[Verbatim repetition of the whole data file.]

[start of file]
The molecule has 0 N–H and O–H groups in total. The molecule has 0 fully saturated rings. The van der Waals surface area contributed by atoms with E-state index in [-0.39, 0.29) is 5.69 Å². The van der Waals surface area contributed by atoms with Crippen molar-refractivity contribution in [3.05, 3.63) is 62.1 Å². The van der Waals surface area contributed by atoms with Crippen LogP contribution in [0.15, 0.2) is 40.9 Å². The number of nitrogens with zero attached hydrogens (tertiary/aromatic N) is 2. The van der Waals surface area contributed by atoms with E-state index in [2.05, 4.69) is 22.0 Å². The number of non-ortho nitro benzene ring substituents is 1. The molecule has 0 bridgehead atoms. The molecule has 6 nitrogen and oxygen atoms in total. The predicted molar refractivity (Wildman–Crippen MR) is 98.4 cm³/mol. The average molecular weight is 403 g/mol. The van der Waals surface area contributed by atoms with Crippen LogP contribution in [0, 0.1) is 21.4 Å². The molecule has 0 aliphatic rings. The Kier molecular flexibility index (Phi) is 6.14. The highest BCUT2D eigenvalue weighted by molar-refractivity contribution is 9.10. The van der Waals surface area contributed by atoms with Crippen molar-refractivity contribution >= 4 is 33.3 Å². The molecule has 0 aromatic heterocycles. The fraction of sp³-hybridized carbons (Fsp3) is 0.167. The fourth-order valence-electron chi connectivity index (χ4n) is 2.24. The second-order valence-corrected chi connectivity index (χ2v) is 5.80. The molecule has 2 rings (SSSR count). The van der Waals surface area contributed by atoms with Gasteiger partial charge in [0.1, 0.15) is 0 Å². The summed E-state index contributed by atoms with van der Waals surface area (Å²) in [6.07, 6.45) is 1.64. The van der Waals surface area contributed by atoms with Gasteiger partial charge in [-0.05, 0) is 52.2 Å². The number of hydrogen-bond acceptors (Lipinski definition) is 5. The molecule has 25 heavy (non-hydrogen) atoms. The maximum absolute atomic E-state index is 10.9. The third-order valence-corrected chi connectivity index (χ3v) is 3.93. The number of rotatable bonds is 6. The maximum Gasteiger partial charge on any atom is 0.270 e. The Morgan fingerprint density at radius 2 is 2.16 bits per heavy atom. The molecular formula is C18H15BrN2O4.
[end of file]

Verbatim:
The molecule has 0 N–H and O–H groups in total. The molecule has 0 fully saturated rings. The van der Waals surface area contributed by atoms with E-state index in [-0.39, 0.29) is 5.69 Å². The van der Waals surface area contributed by atoms with Crippen molar-refractivity contribution in [3.05, 3.63) is 62.1 Å². The van der Waals surface area contributed by atoms with Crippen LogP contribution in [0.15, 0.2) is 40.9 Å². The number of nitrogens with zero attached hydrogens (tertiary/aromatic N) is 2. The van der Waals surface area contributed by atoms with E-state index in [2.05, 4.69) is 22.0 Å². The number of non-ortho nitro benzene ring substituents is 1. The molecule has 0 bridgehead atoms. The molecule has 6 nitrogen and oxygen atoms in total. The predicted molar refractivity (Wildman–Crippen MR) is 98.4 cm³/mol. The average molecular weight is 403 g/mol. The van der Waals surface area contributed by atoms with Crippen LogP contribution in [0, 0.1) is 21.4 Å². The molecule has 0 aliphatic rings. The Kier molecular flexibility index (Phi) is 6.14. The highest BCUT2D eigenvalue weighted by molar-refractivity contribution is 9.10. The van der Waals surface area contributed by atoms with Crippen molar-refractivity contribution >= 4 is 33.3 Å². The molecule has 0 aromatic heterocycles. The fraction of sp³-hybridized carbons (Fsp3) is 0.167. The fourth-order valence-electron chi connectivity index (χ4n) is 2.24. The second-order valence-corrected chi connectivity index (χ2v) is 5.80. The molecule has 2 rings (SSSR count). The van der Waals surface area contributed by atoms with Gasteiger partial charge in [0.1, 0.15) is 0 Å². The summed E-state index contributed by atoms with van der Waals surface area (Å²) in [6.07, 6.45) is 1.64. The van der Waals surface area contributed by atoms with Gasteiger partial charge in [-0.05, 0) is 52.2 Å². The number of hydrogen-bond acceptors (Lipinski definition) is 5. The molecule has 25 heavy (non-hydrogen) atoms. The maximum absolute atomic E-state index is 10.9. The third-order valence-corrected chi connectivity index (χ3v) is 3.93. The number of rotatable bonds is 6. The maximum Gasteiger partial charge on any atom is 0.270 e. The Morgan fingerprint density at radius 2 is 2.16 bits per heavy atom. The molecular formula is C18H15BrN2O4.